Shepstone Management Company, Inc.
The climate movement has become utterly ridiculous; driven by corporatists and ideologues who refuse to acknowledge anything that doesn’t fit their template.
I’m sick to death of the climate movement, by which I refer not to the cause per se but, rather, those who advocate for it on ideological grounds. They’ve chosen to ignore the real progress made toward achieving their supposed goals, reject debate and antagonize everyone who might actually make a difference. They’ve become serious demagogues and just as unserious about the facts. They’ve not only lost all credibility, but have become utterly laughable.
I’m old enough now to have lived through several predictions of environmental doom. The purveyors of this “eve of destruction” theme come at us regularly, issue one forecast after another that is never realized and are seldom held to account. I’ve learned enough at this point to know they’ll always be with us.
No amount of facts, history or logic will change that; there’s just too much emotional investment and too many special interests involved. Human nature is human nature and it isn’t pretty. Nonetheless, the truth eventually outs as those who buy into the fear and the distortions invariably take things too far and illustrate the emperor has no clothes. That’s the tipping point and it looks like we’re about there.
A sure sign of this is the yellow jacket resistance to climate movement fuel taxes France just proposed. Ironically, it did so in the weeks leading up to the big elitist climate meeting in Poland that virtually no one took seriously, providing a sharp contrast between fantasy and reality.
The climate movement is built upon a foundation of fantasy and deliberate ignorance when it comes to reality, of course. The fantasy is a virtual font of failed predictions because it is based on models invariably adopting the worst case assumptions, which is the first indication there’s something more than science going on. There is also a whole lot of evidence to the contrary. Take, for example, this wonderful video by our friend and guest blogger, Greg Wrightstone, the author of Inconvenient Facts:
Greg’s book is filled with stuff like this and is one of several I’ve read on the subject. His is the most readable and the best illustrated. I highly recommend it. Subscribe to his YouTube channel, too. I just did.
Having said that, I don’t reject the possibility there is some human impact on climate change. I tend to hold to views of scientists such as Judith Curry who acknowledges there could well be, but doesn’t get hysterical about it, choosing, instead, to put things in the proper context. That means continued research, thoughtful discussion and a search for policies we can all agree upon.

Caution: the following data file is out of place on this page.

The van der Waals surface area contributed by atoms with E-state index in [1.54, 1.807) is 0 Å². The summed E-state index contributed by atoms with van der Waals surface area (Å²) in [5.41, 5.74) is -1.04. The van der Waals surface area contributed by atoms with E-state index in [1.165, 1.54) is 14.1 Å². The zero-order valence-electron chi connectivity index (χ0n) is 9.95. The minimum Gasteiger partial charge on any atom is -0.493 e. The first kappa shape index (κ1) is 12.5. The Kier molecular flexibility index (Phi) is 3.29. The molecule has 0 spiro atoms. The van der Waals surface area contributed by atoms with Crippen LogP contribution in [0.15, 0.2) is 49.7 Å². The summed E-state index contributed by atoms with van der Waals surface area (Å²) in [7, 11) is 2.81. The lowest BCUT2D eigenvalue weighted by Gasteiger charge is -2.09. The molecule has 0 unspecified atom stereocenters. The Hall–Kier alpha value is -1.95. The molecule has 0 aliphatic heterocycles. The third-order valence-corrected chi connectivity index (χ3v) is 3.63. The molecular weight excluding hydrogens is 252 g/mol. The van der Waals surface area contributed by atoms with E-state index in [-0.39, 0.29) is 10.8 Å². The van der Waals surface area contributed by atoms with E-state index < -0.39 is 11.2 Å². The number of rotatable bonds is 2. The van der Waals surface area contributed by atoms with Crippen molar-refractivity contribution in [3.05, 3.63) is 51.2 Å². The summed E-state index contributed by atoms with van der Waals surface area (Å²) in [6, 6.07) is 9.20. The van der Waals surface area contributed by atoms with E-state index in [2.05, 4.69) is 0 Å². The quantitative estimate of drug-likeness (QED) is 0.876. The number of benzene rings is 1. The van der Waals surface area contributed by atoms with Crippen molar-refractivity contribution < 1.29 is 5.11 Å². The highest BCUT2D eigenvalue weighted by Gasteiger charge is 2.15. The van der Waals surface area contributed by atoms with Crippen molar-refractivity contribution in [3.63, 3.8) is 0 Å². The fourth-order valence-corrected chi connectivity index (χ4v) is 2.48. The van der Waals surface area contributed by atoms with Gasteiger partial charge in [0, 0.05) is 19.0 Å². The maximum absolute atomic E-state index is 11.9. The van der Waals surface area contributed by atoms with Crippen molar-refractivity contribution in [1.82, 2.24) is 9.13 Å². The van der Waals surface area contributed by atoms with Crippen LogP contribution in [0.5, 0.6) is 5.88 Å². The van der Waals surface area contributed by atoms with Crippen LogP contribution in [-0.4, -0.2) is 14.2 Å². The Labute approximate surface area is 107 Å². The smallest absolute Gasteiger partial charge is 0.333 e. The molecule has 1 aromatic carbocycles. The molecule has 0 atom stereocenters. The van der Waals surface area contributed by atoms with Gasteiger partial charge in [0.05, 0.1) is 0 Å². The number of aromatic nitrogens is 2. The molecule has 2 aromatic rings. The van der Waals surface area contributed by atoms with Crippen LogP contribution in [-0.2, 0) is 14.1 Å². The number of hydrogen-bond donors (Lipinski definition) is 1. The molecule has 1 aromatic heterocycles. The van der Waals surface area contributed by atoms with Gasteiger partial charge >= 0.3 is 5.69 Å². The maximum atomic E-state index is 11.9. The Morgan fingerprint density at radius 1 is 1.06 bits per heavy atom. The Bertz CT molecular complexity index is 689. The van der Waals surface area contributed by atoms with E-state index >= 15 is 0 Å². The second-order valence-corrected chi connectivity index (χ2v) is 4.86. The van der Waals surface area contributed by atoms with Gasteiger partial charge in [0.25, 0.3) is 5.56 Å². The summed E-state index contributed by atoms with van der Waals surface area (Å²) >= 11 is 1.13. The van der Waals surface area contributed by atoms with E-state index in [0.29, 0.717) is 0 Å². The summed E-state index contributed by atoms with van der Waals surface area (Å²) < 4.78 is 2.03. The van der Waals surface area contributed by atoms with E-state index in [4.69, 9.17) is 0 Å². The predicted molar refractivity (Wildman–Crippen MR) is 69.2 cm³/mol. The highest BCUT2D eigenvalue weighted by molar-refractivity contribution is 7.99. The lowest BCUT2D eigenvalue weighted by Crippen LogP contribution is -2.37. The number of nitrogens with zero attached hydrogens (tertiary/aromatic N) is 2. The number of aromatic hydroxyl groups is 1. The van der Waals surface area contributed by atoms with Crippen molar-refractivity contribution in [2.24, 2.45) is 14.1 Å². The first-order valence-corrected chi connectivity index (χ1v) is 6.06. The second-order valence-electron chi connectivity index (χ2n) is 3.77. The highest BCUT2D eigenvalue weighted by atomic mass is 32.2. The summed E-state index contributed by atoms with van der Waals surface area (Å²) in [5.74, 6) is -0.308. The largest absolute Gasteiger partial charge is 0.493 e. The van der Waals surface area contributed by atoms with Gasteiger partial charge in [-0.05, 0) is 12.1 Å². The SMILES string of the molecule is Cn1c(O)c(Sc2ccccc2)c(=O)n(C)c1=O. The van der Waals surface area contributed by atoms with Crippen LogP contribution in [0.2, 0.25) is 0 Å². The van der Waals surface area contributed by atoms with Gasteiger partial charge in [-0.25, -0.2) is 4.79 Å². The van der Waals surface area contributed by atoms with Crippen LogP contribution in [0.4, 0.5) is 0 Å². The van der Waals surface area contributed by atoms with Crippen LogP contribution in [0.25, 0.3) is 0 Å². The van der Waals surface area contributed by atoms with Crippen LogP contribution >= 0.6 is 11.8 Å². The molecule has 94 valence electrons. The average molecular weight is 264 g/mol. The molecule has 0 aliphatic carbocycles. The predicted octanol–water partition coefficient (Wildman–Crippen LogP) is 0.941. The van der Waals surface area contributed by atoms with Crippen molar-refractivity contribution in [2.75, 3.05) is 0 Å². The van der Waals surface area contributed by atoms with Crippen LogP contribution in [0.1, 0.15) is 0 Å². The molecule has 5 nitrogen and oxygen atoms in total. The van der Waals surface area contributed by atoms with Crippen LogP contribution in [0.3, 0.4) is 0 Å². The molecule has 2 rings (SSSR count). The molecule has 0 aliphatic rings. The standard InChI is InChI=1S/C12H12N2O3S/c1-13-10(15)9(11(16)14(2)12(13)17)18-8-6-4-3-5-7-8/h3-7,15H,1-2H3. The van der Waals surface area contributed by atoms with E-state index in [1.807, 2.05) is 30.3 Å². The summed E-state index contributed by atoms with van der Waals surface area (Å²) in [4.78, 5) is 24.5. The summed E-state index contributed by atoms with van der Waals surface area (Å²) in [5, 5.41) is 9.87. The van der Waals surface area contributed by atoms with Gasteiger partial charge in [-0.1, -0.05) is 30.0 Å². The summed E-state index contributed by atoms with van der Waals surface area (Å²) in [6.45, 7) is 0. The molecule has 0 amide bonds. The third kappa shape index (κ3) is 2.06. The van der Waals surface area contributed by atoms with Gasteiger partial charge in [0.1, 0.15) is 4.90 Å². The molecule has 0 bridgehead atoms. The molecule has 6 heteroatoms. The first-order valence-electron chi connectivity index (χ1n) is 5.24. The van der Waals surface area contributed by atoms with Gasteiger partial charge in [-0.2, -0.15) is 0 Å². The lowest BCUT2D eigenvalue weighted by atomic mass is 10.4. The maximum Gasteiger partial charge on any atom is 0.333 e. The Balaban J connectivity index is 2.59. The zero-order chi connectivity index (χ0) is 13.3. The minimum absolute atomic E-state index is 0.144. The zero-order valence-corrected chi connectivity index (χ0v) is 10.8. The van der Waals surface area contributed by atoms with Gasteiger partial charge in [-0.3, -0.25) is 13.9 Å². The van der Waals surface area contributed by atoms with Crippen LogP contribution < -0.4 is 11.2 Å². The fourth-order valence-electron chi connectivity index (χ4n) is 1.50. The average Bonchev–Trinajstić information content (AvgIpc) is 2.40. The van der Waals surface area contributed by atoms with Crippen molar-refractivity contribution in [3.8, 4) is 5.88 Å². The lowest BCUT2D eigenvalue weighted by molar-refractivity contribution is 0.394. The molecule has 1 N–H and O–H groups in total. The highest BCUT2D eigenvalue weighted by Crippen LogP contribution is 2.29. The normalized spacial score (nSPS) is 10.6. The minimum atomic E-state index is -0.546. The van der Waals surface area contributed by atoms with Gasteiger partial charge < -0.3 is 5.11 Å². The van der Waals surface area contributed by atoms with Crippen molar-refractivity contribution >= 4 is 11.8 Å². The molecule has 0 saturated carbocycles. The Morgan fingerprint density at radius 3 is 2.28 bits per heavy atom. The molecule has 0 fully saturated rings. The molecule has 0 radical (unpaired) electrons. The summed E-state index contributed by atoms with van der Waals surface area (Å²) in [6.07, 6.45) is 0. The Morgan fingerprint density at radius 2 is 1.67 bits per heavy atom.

Surely, one of those policies should be natural gas development. It is low cost, it involves much lower CO2 emissions than either coal or oil and it stimulates real economical development in the areas where it is produced and huge consumer savings in the areas where it is consumed. It has achieved more dramatic reductions in not only CO2 but all emissions, improving air quality dramatically. The U.S., simply because it has not stood in the way of fracking, has done more to reduce greenhouse gas emissions than anyone, in fact, as the following chart (assembled from EIA data) demonstrates:
The data is incontrovertible; as natural gas production via fracking has soared, CO2 emissions have plummeted. Yet, the climate movement insists on ignoring it and exaggerating the threat of global warming. It is so thoroughly committed to the apocalyptic vision of a melting Earth that it insists on shutting down the speech of anyone who disagrees. It generates incredible amounts oh heat itself, in fact, putting out increasingly bizarre theories and predictions. Take, for instance, a story yesterday in the New York Times, entitled “Would Human Extinction Be A Tragedy?” Here’s the salient quote (emphasis added):
There are stirrings of discussion these days in philosophical circles about the prospect of human extinction. This should not be surprising, given the increasingly threatening predations of climate change. In reflecting on this question, I want to suggest an answer to a single question, one that hardly covers the whole philosophical territory but is an important aspect of it. Would human extinction be a tragedy?
This is the view of a professor of philosophy at Clemson University. Tuition and board at Clemson costs $50,516 per year, so don’t send your kids there. They’ll only learn to conform to a political correctness insisting not only that global warming is marauding threat but the Earth itself is worth more than the humans who inhabit it. Talk about self-hate! Todd May, the author of this claptrap, drivel that could only impress elitists worried about the masses threatening his own way of life, needs to get a grip.
Such is the nature of so much of the climate movement. It is impossible to take it seriously anymore. Enough with the endless spinning of doomsday scenarios based on little or nothing. Enough with the attempts to intimidate the speech of others and squelch it. Enough of the no-compromise, my way or no way, global warming politics. Enough of the corporatist schemes from the likes hedge funds types such as Nat Simons and Tom Steyer who but seek to add to their vast wealth and collections of houses by promoting green energy scams.
I’m sick to death of them. If they gave a damn about global warming, they’d be reasoning with us and admitting natural gas is part of the solution if one be needed. That they aren’t willing to do so tells me the climate movement isn’t about global warming at all. It’s about power, money and a substitute religion adopted by true believers. That and nothing more. Meanwhile, natural gas is reducing emissions across the board proving, yet again, that no good deed goes unpunished.
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